·        Comparing the volume of two or more objects by marking the change in water level when each is submerged in a container·        Measuring the overflow of millilitres when different objects are submerged in a container filled to the brim with waterObjects for experimentMeasuring jugscontainers·        Observation·        Questioning  
Teaching (5 mins): Model language and description of displacement  

3. Calibration Activity

·        Students mark 100 mL gradation on an empty plastic container, using water poured from measuring jug·        Students use their calibrated container to identify single or multiple objects which displace 100mL (marbles, golf ball, bolts, scissors and rocks)·        Students record capacity, convert between mL and L and use overflow or change in level of a measure of volume to the nearest 100mL

Significant questions

·        How could I use this container to make an istrument for measuring capacity?·        How could you make a measuring device which will measure to the nearest 100mL?
·        Estimating, measuring and comparing volumes and capacities using millilitres·        Making a measure device calibrated in multiples of 100 millilitres·        Using abbreviation for millilitres (mL)·        Estimate the change in water level expected when an object is submergedMeasuring jugsClear plastic containers to be used into measuresMarking pensDrip traysVariety of small objects to be submerse in the plastic container ·        Observation·        Questioning
Leaning/ Consolidation (10 mins):Hand over to students for guided exploration and discussion 4. Displace 200mL ·        Students select item/s that will displace up to 200mL, record estimate and measure to check estimation·        Student should select one item at a time, ensuring that they are using abbreviations and vocabulary specific to topic in their recordings Significant questions·        How did you choose the first item?·        How did the results from the first item help you to select the second item?·        Was it difficult to record small items? Why?·        Estimating, measuring and comparing volumes and capacities using millilitres·        Comparing the volume of two or more objects by marking the change in water level when each is subrmerged in a container·        Estimate the change in water level expected when an object is submerged Measuring jugsClear plastic containers to be used into measuresMarking pensDrip traysVariety of small objects to be submerse in the plastic container ·        Observation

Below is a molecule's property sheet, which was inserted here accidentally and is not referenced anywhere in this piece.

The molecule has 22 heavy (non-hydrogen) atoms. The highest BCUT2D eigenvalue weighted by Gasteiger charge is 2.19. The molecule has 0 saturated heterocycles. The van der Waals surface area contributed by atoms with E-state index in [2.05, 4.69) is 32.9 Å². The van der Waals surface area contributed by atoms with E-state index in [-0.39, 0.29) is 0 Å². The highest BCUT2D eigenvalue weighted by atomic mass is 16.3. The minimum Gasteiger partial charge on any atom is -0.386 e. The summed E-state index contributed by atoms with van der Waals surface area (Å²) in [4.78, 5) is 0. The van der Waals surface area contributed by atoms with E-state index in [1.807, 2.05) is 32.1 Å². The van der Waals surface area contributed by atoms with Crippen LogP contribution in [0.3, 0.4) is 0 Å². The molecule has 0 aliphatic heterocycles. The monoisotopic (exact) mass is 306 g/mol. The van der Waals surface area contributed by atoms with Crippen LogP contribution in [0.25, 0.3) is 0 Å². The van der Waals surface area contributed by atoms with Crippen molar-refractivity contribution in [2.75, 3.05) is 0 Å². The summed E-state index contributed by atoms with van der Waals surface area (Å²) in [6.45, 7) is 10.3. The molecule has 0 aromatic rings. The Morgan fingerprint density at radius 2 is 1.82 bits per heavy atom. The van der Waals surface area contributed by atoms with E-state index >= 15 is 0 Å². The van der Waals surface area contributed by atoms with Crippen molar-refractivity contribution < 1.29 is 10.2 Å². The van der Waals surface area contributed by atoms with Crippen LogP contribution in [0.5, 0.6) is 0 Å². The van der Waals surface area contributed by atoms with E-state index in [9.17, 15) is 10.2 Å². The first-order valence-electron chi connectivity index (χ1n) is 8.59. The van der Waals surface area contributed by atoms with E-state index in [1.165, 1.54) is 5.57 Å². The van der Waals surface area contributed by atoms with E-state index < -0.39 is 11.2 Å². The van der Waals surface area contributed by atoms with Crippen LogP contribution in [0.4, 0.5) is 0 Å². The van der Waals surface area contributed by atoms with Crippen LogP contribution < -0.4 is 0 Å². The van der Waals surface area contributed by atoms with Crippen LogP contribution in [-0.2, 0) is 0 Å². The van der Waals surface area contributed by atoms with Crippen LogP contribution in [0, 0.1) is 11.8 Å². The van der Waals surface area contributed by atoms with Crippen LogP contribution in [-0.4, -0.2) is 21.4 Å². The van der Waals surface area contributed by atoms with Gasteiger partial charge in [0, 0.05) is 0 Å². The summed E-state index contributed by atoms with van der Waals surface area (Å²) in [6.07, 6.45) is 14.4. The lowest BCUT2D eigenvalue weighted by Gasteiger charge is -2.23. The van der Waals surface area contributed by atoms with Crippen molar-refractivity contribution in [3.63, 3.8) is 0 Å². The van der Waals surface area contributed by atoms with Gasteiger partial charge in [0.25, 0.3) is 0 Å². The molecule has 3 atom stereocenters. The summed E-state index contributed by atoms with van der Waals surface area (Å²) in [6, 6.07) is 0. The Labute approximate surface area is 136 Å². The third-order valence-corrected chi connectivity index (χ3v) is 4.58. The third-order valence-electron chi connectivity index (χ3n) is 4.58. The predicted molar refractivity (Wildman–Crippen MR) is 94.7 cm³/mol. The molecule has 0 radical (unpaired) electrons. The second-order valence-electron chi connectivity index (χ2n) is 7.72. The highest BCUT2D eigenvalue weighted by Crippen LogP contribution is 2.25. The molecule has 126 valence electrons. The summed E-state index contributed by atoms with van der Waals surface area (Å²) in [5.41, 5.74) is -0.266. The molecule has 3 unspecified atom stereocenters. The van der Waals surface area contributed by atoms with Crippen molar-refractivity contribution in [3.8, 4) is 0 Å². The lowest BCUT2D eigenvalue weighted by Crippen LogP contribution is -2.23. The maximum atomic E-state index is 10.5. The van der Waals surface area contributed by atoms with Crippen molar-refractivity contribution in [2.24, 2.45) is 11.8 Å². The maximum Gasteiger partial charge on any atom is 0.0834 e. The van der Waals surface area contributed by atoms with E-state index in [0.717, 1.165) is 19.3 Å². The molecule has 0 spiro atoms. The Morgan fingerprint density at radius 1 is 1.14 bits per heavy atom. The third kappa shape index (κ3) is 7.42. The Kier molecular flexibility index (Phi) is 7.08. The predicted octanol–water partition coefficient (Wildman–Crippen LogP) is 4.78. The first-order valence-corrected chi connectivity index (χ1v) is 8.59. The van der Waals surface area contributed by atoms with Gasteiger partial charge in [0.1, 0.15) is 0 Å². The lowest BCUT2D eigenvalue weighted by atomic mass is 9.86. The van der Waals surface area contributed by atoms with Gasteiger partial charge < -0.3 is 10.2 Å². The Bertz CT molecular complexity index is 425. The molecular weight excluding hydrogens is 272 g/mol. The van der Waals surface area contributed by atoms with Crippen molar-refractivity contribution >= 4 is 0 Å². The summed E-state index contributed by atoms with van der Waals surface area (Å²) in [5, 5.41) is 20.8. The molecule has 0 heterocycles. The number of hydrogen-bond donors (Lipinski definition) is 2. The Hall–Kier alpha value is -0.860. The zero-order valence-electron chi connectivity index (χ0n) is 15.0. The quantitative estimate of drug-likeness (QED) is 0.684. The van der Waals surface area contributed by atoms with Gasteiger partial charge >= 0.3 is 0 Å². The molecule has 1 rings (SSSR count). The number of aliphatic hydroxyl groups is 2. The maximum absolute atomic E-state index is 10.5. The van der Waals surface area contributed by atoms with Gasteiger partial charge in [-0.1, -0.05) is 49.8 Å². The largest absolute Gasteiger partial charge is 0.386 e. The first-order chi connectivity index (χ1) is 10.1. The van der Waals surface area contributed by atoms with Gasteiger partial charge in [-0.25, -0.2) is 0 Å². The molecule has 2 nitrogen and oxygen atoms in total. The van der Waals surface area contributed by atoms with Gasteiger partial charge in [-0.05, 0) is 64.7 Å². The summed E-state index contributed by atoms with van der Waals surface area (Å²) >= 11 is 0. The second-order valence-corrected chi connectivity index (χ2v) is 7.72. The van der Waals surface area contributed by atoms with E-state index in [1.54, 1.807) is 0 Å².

Closure (5mins):

Students think about displacement without concrete materials

 5. Problem Solving·        Students are given paper and pencil and will be asked/given a minimum of two displacement problems·        Students are expected to use the measuring jugs, containers and objects to estimate, measure and solve the problems ·        Students are encouraged to use both images and written forms as part of their “working out” Significant questions·        How much would you fill the container?·        Would you use objects with smaller or larger mass? Why?
·        Estimating, measuring and comparing volumes and capacities using millilitres·        Using abbreviations for millilitres (mL)·        Estimate the change in water level expected when an object is submerged  Measuring jugsContainersObjectsPaperPen/pencilmarkers·        Summative assessment·        Questioning·        Observation 

Evaluation of lesson

Were tasks appropriate for different abilities in class?Were the instruction clear?
PURPLE – 3.1.1 Teaching and learning goals. Each part of this lesson has a focus as to what the significance of each stage of learning is. In the first goal, I want to extract what my students’ prior knowledge is, which reveals that I am linking my lessons together. The second goal is for students to be able to connect their mathematical understanding of volume and capacity to the real world. The third goal is for students to be able to communicate their understanding with other students and talk about the concept of displacement. The fifth goal is for students to use their problem solving skills and apply it to displacement. All these goals reveal that the teaching and learning goals are very explicit in my lesson.
BLUE- 3.1.3 Selection and organisation of content. In the beginning of the lesson, the goal was to find out what the students know about displacement, and ask them to brainstorm ideas and discuss the meaning of the word. The following activity has students learning about the comparison between floating a light object and a heavy object in water. This shows a logical, sequential and structured way to address student learning outcome.
 YELLOW – Selection, development and use of materials and resources. In this lesson, there were a variety of materials and resources which the teacher and students engaged with to make learning more meaningful by having concrete materials to work with in hands-on activities
RED – 3.1.5 Linking assessment to learning & 3.1.8 Monitoring of students’ progress and record keeping. In this lesson, there are both summative and formative assessments used throughout the lesson. One of the summative assessments includes the KWL chart, which proved to be useful prior, throughout, and at the end of the lesson. Finding out what students’ prior knowledge was helpful in finding out what they need to learn. By finding out what they want to learn, this gives them autonomy over their learning. In the end, they also fill out the “what I have learnt” column, which is a summary of what knowledge they have extracted from the lesson. Observation of the students was also used throughout the lesson to gain an understanding of the strategies the students used to come up with their explanations, and to assess the students on their performance. As the students were performing their measurement tasks, I was writing anecdotal notes about their performance. The use of significant questions was also used. Most of the questions were divergent questions, which allowed for higher order thinking and allowed students to use more metacognitive strategies such as reflecting.